On Martin Luther King Jr. Day, I spent my holiday, performing service and giving back to the community. I helped pack bags of food, and place them in backpacks to be given to those in need at Toni’s Kitchen in Montclair. This day has given me the opportunity to reflect on how people choose to celebrate more than just MLK.
There has to be a way, for us to not only celebrate Martin Luther King Junior, but also the strength and the will of thousands. Because as corny as it sounds, he had a dream, but it wasn’t only him. He had a dream, Rosa Parks had a dream, Huey P. Newton, Amelia Robinson, Yuri Kochiyama, Malcolm X, Martha Franklin, W.E.B DuBois, Diane Nash, they all had dreams. It’s the dream that I can go outside, and not have to look over my shoulder with every step that I take. It’s the dream that, I can go to school and get an education that I deserve, because I’m human. It’s the dream that, I can exist, without fear, in a country that I am proud to call home, or at least a country that I should be proud to call home. This is the dream of generations upon generations, thousands upon thousands. It has been passed down through oration, whispered on the winds of change that have not yet reached us.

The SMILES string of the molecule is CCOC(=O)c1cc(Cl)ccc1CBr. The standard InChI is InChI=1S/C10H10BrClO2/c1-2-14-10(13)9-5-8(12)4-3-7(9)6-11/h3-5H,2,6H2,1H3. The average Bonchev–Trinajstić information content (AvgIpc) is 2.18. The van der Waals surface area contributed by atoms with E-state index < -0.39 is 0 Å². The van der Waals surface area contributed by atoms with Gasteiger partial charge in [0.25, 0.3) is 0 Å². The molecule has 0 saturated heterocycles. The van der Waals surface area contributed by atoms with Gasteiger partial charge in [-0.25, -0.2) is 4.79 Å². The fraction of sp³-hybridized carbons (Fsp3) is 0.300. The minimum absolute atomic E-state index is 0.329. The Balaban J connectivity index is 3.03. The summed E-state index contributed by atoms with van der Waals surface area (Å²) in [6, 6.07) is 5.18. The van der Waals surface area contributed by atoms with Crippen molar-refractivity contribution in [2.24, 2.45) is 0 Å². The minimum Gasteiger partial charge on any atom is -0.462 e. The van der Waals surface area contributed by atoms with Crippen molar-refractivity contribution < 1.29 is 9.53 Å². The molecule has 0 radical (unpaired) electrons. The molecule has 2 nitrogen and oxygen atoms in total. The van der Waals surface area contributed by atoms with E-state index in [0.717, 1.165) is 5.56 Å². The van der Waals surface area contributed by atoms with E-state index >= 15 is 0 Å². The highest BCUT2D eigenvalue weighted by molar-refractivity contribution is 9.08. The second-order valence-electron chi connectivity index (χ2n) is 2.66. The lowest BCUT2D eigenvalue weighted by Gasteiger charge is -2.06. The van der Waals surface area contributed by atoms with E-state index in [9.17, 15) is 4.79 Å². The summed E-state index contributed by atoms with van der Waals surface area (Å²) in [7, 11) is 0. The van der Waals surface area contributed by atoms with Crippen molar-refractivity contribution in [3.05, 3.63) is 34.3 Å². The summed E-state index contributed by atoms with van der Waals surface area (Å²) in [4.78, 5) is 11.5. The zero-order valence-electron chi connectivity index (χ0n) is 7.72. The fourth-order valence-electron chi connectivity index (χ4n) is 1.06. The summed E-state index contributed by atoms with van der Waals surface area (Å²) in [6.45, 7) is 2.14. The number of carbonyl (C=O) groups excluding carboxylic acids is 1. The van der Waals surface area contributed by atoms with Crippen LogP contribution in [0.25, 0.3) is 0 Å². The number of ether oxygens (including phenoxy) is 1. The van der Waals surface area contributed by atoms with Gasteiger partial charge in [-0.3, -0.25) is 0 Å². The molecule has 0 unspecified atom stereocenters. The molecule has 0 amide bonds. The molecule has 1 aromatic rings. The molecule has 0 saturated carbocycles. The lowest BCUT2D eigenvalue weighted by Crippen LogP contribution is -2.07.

This is a day, to celebrate a legacy. This is a day to celebrate the triumphs of many, and a day to realize, that our fight is not yet over. When I say our, I don’t just mean the struggle that all African Americans face, because this isn’t just a black problem. This is one of, among many, issues towards the question of, freedom towards the matter of existence. No matter what sort of minority a person identifies with, there is always going to be a group that believes themselves to be superior. It’s our responsibility, to speak out against injustice, and fight for what we believe in, because in the end, that’s all you can really do. Keep on fighting.